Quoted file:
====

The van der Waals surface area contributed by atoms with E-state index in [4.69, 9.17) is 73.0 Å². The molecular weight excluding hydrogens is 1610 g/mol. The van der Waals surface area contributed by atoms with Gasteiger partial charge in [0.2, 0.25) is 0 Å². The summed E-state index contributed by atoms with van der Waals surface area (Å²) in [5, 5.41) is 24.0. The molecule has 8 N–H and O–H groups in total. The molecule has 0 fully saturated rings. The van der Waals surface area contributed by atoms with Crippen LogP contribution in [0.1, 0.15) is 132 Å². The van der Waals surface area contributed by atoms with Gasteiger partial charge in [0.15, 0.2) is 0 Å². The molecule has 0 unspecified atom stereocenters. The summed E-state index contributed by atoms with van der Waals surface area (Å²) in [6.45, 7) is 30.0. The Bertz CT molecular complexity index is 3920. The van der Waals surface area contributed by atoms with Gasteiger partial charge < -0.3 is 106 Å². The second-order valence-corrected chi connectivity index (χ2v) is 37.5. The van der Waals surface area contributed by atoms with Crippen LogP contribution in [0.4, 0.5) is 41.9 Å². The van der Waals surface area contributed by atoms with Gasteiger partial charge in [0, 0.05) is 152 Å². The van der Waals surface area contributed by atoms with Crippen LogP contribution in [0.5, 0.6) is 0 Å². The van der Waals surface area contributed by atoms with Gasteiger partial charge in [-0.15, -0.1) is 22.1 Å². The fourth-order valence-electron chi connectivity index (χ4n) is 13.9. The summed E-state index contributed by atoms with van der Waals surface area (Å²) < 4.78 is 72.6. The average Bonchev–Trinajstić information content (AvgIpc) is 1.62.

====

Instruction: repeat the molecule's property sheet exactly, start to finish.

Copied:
The van der Waals surface area contributed by atoms with E-state index in [4.69, 9.17) is 73.0 Å². The molecular weight excluding hydrogens is 1610 g/mol. The van der Waals surface area contributed by atoms with Gasteiger partial charge in [0.2, 0.25) is 0 Å². The summed E-state index contributed by atoms with van der Waals surface area (Å²) in [5, 5.41) is 24.0. The molecule has 8 N–H and O–H groups in total. The molecule has 0 fully saturated rings. The van der Waals surface area contributed by atoms with Crippen LogP contribution in [0.1, 0.15) is 132 Å². The van der Waals surface area contributed by atoms with Gasteiger partial charge in [0.15, 0.2) is 0 Å². The molecule has 0 unspecified atom stereocenters. The summed E-state index contributed by atoms with van der Waals surface area (Å²) in [6.45, 7) is 30.0. The Bertz CT molecular complexity index is 3920. The van der Waals surface area contributed by atoms with Gasteiger partial charge < -0.3 is 106 Å². The second-order valence-corrected chi connectivity index (χ2v) is 37.5. The van der Waals surface area contributed by atoms with Crippen LogP contribution in [0.4, 0.5) is 41.9 Å². The van der Waals surface area contributed by atoms with Gasteiger partial charge in [0, 0.05) is 152 Å². The van der Waals surface area contributed by atoms with Crippen LogP contribution in [0.5, 0.6) is 0 Å². The van der Waals surface area contributed by atoms with Gasteiger partial charge in [-0.15, -0.1) is 22.1 Å². The fourth-order valence-electron chi connectivity index (χ4n) is 13.9. The summed E-state index contributed by atoms with van der Waals surface area (Å²) < 4.78 is 72.6. The average Bonchev–Trinajstić information content (AvgIpc) is 1.62.